According to a BBC article, some scientists are predicting the disappearance of all Arctic summer ice within five to six years. This projection is based on computer modeling by Wieslaw Maslowski and uses data that doesn’t even take into account the spectacular loss of Arctic ice last summer. Maslowski’s team has produced an estimated rate of loss much higher than those of other groups who have studied the issue, but he defends the quality of his modeling:
“We use a high-resolution regional model for the Arctic Ocean and sea ice forced with realistic atmospheric data. This way, we get much more realistic forcing, from above by the atmosphere and from the bottom by the ocean.”
Even the work of other teams suggests the loss of summer ice between 2040 and 2100: a very rapid climatic change, given how most forms of natural climatic forcing operate on the timescale of millennia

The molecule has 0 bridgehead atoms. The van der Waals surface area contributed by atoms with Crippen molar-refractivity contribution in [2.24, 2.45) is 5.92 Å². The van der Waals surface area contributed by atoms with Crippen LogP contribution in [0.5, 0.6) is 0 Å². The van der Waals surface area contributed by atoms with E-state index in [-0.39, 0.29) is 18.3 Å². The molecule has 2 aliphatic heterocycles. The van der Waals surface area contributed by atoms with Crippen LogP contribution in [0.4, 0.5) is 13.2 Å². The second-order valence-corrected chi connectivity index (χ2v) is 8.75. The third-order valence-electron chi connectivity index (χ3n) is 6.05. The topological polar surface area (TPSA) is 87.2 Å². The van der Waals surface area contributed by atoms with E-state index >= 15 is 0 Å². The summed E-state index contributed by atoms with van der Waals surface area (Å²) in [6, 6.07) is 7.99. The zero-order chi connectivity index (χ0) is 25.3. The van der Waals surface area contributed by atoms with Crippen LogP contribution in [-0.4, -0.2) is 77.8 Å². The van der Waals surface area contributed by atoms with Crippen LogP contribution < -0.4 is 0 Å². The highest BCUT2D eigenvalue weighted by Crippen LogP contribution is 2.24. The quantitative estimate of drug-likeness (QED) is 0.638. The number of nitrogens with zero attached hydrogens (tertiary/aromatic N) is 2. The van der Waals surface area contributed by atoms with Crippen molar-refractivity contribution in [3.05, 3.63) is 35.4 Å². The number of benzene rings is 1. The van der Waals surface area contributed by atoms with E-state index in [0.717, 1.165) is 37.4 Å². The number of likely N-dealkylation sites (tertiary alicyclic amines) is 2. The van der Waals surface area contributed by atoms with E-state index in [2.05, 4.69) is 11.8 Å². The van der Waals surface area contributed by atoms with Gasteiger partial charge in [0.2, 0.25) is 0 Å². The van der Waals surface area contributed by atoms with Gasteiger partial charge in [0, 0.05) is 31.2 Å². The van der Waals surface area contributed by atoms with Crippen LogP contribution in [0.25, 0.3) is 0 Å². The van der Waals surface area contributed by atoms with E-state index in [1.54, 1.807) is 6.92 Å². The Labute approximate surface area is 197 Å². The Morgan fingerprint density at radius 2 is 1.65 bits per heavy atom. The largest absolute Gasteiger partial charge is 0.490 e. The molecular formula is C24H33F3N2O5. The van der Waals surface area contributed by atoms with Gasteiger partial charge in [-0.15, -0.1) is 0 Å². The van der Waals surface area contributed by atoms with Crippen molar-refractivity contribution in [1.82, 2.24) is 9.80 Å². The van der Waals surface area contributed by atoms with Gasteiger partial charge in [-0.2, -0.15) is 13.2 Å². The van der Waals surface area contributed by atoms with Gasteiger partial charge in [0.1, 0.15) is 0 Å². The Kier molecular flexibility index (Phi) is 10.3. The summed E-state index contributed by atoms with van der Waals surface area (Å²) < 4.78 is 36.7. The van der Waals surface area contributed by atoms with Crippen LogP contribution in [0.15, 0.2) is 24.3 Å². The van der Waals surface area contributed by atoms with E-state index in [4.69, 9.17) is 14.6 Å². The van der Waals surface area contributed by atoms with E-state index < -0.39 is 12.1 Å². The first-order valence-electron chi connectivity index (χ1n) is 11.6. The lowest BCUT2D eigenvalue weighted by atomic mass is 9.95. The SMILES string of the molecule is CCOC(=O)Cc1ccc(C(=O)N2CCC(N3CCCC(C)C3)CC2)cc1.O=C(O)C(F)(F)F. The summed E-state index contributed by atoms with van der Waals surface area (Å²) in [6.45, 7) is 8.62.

The progressive deterioration of the northern polar cryosphere is disturbing for a number of reasons. Because water absorbs more energy from sunlight than ice does, the loss of the icecap would accelerate global warming. It would also eliminate or substantially alter the lifestyles of those living in the north, as well as most Arctic species. That said, there is some chance that the sudden disappearance of the Arctic icecap would be dramatic and irrefutable enough to kick off much more serious global action to mitigate greenhouse gas emissions and prepare to adapt to the amount of change that is now inevitable. In a world where the Arctic vanished before our eyes, radical ideas like those of Monbiot may start seeming reasonable to a lot more people.